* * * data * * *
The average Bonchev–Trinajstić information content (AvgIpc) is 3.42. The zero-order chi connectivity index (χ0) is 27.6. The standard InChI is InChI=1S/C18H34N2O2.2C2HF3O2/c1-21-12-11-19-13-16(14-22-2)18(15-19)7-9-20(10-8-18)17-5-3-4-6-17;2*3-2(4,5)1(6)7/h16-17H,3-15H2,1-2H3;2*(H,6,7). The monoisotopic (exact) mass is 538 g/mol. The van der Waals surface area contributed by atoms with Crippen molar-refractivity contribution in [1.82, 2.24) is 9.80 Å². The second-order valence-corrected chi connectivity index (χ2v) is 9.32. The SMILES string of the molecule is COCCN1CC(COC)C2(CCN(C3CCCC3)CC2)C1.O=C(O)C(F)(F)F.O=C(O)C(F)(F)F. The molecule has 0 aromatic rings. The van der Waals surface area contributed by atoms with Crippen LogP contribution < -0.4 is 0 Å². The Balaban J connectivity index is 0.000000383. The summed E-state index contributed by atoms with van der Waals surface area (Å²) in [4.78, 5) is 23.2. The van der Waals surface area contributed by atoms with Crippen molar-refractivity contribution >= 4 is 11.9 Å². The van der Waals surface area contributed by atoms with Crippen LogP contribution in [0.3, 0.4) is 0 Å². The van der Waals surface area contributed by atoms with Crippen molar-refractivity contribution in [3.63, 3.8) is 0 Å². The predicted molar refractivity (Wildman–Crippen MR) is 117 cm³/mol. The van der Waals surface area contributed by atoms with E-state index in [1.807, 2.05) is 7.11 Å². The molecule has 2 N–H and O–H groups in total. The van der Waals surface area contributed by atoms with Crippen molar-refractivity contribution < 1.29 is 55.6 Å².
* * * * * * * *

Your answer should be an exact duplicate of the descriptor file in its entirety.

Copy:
The average Bonchev–Trinajstić information content (AvgIpc) is 3.42. The zero-order chi connectivity index (χ0) is 27.6. The standard InChI is InChI=1S/C18H34N2O2.2C2HF3O2/c1-21-12-11-19-13-16(14-22-2)18(15-19)7-9-20(10-8-18)17-5-3-4-6-17;2*3-2(4,5)1(6)7/h16-17H,3-15H2,1-2H3;2*(H,6,7). The monoisotopic (exact) mass is 538 g/mol. The van der Waals surface area contributed by atoms with Crippen molar-refractivity contribution in [1.82, 2.24) is 9.80 Å². The second-order valence-corrected chi connectivity index (χ2v) is 9.32. The SMILES string of the molecule is COCCN1CC(COC)C2(CCN(C3CCCC3)CC2)C1.O=C(O)C(F)(F)F.O=C(O)C(F)(F)F. The molecule has 0 aromatic rings. The van der Waals surface area contributed by atoms with Crippen LogP contribution < -0.4 is 0 Å². The Balaban J connectivity index is 0.000000383. The summed E-state index contributed by atoms with van der Waals surface area (Å²) in [4.78, 5) is 23.2. The van der Waals surface area contributed by atoms with Crippen molar-refractivity contribution >= 4 is 11.9 Å². The van der Waals surface area contributed by atoms with Crippen LogP contribution in [0.3, 0.4) is 0 Å². The van der Waals surface area contributed by atoms with Crippen molar-refractivity contribution in [3.63, 3.8) is 0 Å². The predicted molar refractivity (Wildman–Crippen MR) is 117 cm³/mol. The van der Waals surface area contributed by atoms with E-state index in [1.807, 2.05) is 7.11 Å². The molecule has 2 N–H and O–H groups in total. The van der Waals surface area contributed by atoms with Crippen molar-refractivity contribution < 1.29 is 55.6 Å².